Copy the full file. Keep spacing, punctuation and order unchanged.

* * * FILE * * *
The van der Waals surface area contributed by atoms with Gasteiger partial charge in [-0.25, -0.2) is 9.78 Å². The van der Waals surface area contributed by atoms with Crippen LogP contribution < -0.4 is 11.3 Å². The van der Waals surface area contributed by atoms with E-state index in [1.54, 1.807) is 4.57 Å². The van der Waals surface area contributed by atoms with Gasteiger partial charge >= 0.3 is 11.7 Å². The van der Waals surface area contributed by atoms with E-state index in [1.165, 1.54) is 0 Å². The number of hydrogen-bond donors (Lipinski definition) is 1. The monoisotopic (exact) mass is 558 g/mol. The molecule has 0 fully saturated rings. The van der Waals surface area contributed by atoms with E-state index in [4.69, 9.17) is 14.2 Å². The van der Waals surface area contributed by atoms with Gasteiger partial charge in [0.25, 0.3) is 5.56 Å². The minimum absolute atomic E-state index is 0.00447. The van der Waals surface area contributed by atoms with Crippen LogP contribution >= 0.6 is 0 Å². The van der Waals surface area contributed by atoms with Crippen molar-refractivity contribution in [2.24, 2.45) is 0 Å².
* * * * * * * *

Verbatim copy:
The van der Waals surface area contributed by atoms with Gasteiger partial charge in [-0.25, -0.2) is 9.78 Å². The van der Waals surface area contributed by atoms with Crippen LogP contribution < -0.4 is 11.3 Å². The van der Waals surface area contributed by atoms with E-state index in [1.54, 1.807) is 4.57 Å². The van der Waals surface area contributed by atoms with Gasteiger partial charge >= 0.3 is 11.7 Å². The van der Waals surface area contributed by atoms with E-state index in [1.165, 1.54) is 0 Å². The number of hydrogen-bond donors (Lipinski definition) is 1. The monoisotopic (exact) mass is 558 g/mol. The molecule has 0 fully saturated rings. The van der Waals surface area contributed by atoms with E-state index in [4.69, 9.17) is 14.2 Å². The van der Waals surface area contributed by atoms with Gasteiger partial charge in [0.25, 0.3) is 5.56 Å². The minimum absolute atomic E-state index is 0.00447. The van der Waals surface area contributed by atoms with Crippen LogP contribution >= 0.6 is 0 Å². The van der Waals surface area contributed by atoms with Crippen molar-refractivity contribution in [2.24, 2.45) is 0 Å².